• A rehabilitation credit of 30 percent of the rehabilitation costs (up to $150,000, claimed over three years).
The credits can be layered on top of one another, but to qualify for any of the tax credits a business has to create at least two jobs, either full-time or full-time equivalent – say, two part-time jobs that add up to 40 hours a week. Different businesses can benefit, too. For example, a restaurant owner could claim the job tax credits, while the investor who owns the space where the eatery is located could claim the investment credit and a contractor could claim the rehab credit.
To apply, cities must have a master or strategic plan for their downtown and submit a study or analysis that shows what kinds of businesses could be supported. Cornelia was one of the first nine communities to get the designation, along with Bainbridge, Commerce, Fitzgerald, Jonesboro, Nashville, Perry, Springfield and Toccoa.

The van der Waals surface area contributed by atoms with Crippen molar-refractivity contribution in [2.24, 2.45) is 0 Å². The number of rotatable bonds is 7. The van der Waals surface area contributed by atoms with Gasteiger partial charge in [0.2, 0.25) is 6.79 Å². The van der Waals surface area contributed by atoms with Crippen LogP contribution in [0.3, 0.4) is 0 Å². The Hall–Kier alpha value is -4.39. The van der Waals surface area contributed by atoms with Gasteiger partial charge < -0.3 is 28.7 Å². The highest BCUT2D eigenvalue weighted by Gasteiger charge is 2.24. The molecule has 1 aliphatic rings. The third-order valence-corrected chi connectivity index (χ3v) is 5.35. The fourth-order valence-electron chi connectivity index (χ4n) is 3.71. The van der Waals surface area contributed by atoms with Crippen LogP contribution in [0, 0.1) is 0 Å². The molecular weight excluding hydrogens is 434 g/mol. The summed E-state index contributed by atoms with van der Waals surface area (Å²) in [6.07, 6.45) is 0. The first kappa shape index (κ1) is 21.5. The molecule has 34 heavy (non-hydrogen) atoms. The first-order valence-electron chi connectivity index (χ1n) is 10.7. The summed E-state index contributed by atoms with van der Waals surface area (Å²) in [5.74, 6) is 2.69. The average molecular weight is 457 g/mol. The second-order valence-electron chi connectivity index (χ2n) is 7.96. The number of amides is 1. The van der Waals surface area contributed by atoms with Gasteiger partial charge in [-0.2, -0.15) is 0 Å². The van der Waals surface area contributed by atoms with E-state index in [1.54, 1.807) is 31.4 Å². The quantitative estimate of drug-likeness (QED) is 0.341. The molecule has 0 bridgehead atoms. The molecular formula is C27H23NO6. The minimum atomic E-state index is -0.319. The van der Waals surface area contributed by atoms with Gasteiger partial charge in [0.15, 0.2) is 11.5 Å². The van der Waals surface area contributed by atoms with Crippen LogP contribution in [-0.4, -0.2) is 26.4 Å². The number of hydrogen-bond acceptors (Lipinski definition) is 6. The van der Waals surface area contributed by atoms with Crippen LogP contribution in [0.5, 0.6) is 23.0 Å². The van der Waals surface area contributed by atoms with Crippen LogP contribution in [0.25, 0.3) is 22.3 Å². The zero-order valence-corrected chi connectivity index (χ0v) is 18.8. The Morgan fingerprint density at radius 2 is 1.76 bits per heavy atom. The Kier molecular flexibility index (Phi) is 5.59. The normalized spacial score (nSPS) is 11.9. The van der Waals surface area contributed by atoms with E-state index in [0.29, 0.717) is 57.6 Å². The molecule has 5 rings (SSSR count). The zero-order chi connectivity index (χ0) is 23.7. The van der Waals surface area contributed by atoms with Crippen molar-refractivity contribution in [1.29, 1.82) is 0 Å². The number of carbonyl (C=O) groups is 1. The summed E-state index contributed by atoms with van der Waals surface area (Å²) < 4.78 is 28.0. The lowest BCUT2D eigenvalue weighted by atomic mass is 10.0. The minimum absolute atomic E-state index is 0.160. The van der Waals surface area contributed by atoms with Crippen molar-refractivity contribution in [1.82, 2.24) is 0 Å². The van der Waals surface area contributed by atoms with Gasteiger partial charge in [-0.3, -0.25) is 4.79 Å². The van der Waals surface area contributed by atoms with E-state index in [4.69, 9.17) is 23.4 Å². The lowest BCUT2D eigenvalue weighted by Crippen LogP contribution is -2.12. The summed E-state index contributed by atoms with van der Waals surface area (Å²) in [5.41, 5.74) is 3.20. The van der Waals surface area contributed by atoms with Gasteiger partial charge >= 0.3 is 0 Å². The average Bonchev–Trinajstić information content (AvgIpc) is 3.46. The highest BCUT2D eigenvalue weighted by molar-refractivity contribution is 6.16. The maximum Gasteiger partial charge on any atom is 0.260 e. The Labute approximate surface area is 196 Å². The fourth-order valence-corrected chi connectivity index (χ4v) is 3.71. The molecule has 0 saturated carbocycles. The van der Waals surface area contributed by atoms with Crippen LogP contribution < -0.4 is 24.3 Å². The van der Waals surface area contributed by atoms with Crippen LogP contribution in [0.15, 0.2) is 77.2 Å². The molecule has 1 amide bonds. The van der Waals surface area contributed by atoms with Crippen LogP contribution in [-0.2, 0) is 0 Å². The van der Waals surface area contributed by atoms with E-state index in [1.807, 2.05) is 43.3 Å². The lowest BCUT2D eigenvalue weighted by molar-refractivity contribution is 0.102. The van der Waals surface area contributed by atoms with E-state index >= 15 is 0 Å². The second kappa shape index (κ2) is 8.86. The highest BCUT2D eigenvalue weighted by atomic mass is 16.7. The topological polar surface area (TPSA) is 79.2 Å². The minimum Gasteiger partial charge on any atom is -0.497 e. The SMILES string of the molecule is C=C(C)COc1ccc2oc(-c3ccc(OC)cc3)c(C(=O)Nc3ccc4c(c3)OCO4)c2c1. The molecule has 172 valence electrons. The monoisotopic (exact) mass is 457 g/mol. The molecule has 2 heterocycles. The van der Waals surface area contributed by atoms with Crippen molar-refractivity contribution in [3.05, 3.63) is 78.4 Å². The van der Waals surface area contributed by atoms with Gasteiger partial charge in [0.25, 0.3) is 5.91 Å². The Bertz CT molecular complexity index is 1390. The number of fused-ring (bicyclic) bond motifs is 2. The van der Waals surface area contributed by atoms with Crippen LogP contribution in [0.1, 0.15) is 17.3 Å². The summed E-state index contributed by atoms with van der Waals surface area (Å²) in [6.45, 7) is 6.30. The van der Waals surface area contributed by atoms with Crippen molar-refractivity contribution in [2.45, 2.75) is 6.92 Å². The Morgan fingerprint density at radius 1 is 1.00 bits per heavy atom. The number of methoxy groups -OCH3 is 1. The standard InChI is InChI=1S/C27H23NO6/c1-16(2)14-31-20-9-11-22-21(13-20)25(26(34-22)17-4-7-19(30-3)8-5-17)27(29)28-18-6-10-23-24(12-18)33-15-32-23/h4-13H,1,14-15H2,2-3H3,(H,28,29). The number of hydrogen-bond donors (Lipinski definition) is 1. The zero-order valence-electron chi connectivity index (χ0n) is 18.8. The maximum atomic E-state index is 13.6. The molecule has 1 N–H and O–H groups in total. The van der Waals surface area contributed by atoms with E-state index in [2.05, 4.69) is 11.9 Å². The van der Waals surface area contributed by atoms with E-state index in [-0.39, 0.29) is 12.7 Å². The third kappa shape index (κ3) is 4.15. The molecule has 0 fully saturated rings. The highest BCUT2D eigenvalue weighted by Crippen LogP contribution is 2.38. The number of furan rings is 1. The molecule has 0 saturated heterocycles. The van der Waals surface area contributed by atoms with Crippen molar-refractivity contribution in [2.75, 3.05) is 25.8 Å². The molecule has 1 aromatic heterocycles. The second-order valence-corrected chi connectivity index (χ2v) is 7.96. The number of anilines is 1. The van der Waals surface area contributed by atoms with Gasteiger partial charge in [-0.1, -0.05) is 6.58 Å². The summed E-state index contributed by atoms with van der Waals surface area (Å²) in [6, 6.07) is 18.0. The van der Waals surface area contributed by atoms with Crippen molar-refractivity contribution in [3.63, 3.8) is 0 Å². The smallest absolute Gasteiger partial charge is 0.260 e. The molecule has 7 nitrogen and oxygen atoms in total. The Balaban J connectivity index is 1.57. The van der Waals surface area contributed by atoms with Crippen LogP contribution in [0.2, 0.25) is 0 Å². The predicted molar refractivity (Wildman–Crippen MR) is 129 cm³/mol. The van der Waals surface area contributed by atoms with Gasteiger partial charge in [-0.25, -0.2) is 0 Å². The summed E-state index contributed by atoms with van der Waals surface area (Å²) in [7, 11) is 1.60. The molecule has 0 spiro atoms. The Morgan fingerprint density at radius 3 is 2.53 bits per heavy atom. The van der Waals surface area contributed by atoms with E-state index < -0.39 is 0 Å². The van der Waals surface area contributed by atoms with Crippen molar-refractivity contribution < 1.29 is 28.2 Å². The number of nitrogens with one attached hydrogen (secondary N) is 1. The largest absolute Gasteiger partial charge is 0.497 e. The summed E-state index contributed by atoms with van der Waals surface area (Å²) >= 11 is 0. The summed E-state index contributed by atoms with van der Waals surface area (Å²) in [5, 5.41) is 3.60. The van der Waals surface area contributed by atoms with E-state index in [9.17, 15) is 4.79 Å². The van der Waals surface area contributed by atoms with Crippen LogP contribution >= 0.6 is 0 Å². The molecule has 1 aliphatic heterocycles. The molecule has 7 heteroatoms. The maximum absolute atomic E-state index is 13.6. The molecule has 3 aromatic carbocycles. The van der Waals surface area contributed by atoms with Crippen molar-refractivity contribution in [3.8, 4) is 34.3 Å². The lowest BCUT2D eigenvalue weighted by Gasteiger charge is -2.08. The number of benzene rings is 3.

For Cornelia, it was a no-brainer. The city of just over 4,000 already had a strategic plan and was working to revitalize its downtown. The Rural Zone designation is helping to seal the deal, says Owensby. The first business to take advantage of the designation – a local insurance company – purchased an old department store and is renovating part of the space to move its offices there and expand. The other part of the building will be transformed into a corporate event venue for training, conferences and community events, something that’s badly needed in the city.
“It’s a family business – all of them were born and raised in Cornelia,” says Owensby. “They really wanted to invest in downtown, so when that building became available they looked at it, and looked at it, and looked at it. When we got the Rural Zone designation in January, I really started to tell them, ‘Hey, if you’re going to do this, now would be the time.’ They were able to purchase the property in March.”